How to invest in your 20s

1 min readLast updated November 10, 2023by Lisa-Marie Voneshen

At the start of your career, a lot is going on. You have other priorities, and it can be easy to overlook having a financial plan that includes investing for the future. But starting your investment journey now can reap significant rewards.

Getting a head start on investing means you can take advantage of compound interest and long-term growth, but you should make sure you’re fully informed before starting your investment journey.  

In your 20s and wondering how to invest your hard-earned cash? Here’s how you can get started: 

1. Establish your priorities  

Before you look into any investment opportunities, weighing up your financial goals and priorities is essential.  

Here are some questions you need to ask:  

  • How much can you set aside each month after you’ve paid for your rent or mortgage, bills, essentials, and other living expenses?  

  • What are your financial goals over the next few years? Maybe you want to save up for a car, a big holiday, or you plan on getting married.   

  • What are your longer-term goals? Whether you’d like to save a house deposit or children are on the cards, these goals will impact your investment strategy.  

  • How much risk are you prepared to take on?  

  • Do you need easy access to your money?  

2. Pay off your debt  

Being in debt can be stressful, but you must have a plan to manage it. Whether you’ve accumulated credit card debt or taken out a loan, prioritize paying this off before investing.  

Paying off debt early means you can save on interest payments, which may help boost your credit rating, making it easier to secure better deals if you need to borrow in the future.  

3. Start or review your Roth 401(k) 

Retirement may still be decades away, but setting up a retirement savings account is essential – be it an employer-sponsored 401(k) or your own IRA. The key here is to start making regular contributions.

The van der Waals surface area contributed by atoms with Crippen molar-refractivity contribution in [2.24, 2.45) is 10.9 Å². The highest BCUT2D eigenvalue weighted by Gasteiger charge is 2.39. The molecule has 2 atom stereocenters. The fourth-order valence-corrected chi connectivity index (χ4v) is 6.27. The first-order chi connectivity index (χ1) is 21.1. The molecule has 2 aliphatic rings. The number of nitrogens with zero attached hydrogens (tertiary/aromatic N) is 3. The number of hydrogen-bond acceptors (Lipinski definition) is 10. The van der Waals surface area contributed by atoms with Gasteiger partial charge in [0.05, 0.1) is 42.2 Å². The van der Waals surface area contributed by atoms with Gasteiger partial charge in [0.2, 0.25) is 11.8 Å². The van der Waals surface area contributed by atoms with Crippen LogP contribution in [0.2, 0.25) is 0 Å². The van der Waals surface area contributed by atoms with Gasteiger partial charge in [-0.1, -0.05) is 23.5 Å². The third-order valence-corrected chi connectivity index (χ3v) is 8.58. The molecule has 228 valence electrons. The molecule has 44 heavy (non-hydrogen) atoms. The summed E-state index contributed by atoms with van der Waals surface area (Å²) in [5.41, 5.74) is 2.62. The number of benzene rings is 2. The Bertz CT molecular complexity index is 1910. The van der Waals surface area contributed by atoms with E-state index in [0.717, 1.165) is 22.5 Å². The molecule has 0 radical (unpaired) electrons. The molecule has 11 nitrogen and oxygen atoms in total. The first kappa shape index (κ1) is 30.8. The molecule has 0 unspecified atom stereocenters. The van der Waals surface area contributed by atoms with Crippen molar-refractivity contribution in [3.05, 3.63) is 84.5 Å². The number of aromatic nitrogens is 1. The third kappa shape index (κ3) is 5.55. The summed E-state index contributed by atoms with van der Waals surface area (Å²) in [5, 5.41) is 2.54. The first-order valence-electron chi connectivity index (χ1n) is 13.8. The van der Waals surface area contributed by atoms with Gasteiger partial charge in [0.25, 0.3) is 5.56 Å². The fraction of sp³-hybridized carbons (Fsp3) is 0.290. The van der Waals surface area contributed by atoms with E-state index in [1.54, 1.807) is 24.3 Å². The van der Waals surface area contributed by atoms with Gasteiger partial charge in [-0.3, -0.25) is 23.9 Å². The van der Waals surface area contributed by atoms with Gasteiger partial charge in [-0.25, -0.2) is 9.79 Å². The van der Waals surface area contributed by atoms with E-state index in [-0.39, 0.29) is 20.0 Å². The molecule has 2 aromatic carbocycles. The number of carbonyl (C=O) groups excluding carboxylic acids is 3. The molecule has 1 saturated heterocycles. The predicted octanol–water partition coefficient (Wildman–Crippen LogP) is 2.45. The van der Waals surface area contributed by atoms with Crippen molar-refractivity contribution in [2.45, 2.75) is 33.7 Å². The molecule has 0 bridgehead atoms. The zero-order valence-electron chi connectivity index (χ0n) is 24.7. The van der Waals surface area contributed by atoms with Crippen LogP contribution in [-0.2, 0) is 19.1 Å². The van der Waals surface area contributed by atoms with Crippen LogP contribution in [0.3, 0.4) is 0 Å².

Not only do you benefit from tax relief, but for your 401(k), your employer also pays into it. The earlier you start saving for retirement, the more money you’ll have when the time comes. Start now is an effective way of maximizing your money.  

4. Build an emergency fund  

A long-term financial strategy is a great idea, but it’s always worth having some money saved up for emergencies.   

Whether your laptop breaks, your car needs repairs, or you suddenly lose your job, having a financial buffer aside can help you avoid a tricky situation.  

It’s typically recommended that you save between three and six months' worth of expenses for emergencies. Ideally, an emergency fund should be easy to access with no withdrawal penalties.  

5. Consider a savings account 

Once you’ve cleared any debt and got an emergency fund sorted, it might be worth putting extra cash into a savings account with a decent interest rate to boost your returns.  

6. Do your research  

It’s worth speaking to an independent financial advisor who can review your options if you’re considering investing in stocks and shares. 

When you’re new to investing, avoiding excessive risk is essential. Specialist advice can help with this.  

Before you invest in a company, look carefully at its financial health. Some online platforms and apps analyze and compare stocks according to different criteria before you choose which ones to invest in.  

7. Take a long-term long view  

Any investments should be made from a long-term view.  

Starting to make regular investments when you’re in your 20s can reap significant returns over a decade or more, thanks to the effect of compound interest.  

You may lose some value in your investments during a difficult market, but the longer you invest, the longer you have to ride out any volatility.   

Ideally, you should expect to invest for at least a few years before withdrawing your money.  

8. Diversification is key  

Spreading your investments across different asset classes, such as stocks, government bonds, corporate bonds, and property funds, minimizes exposure to excessive risk.   

A financial advisor can help you build a diverse portfolio and an investing plan. Reviewing your portfolio regularly is important to ensure it aligns with your financial goals.  

Ready to start investing?  

It’s clear that it’s never too early to put a solid financial plan in place. But whether you want to cut your debt, save for a rainy day, or invest in the stock market, the best thing you can do is seek expert advice.  

Unbiased works with regulated financial advisors; we can match you with one in your local area. Just fill in a few details, and someone will be in touch when we have a match.   

Find your perfect match now.

Senior Content Writer

Lisa-Marie Voneshen

Lisa-Marie Voneshen is a Senior Content Writer at Unbiased. She is an award-winning journalist with nearly a decade of experience writing and editing content across various areas, including personal finance and investing.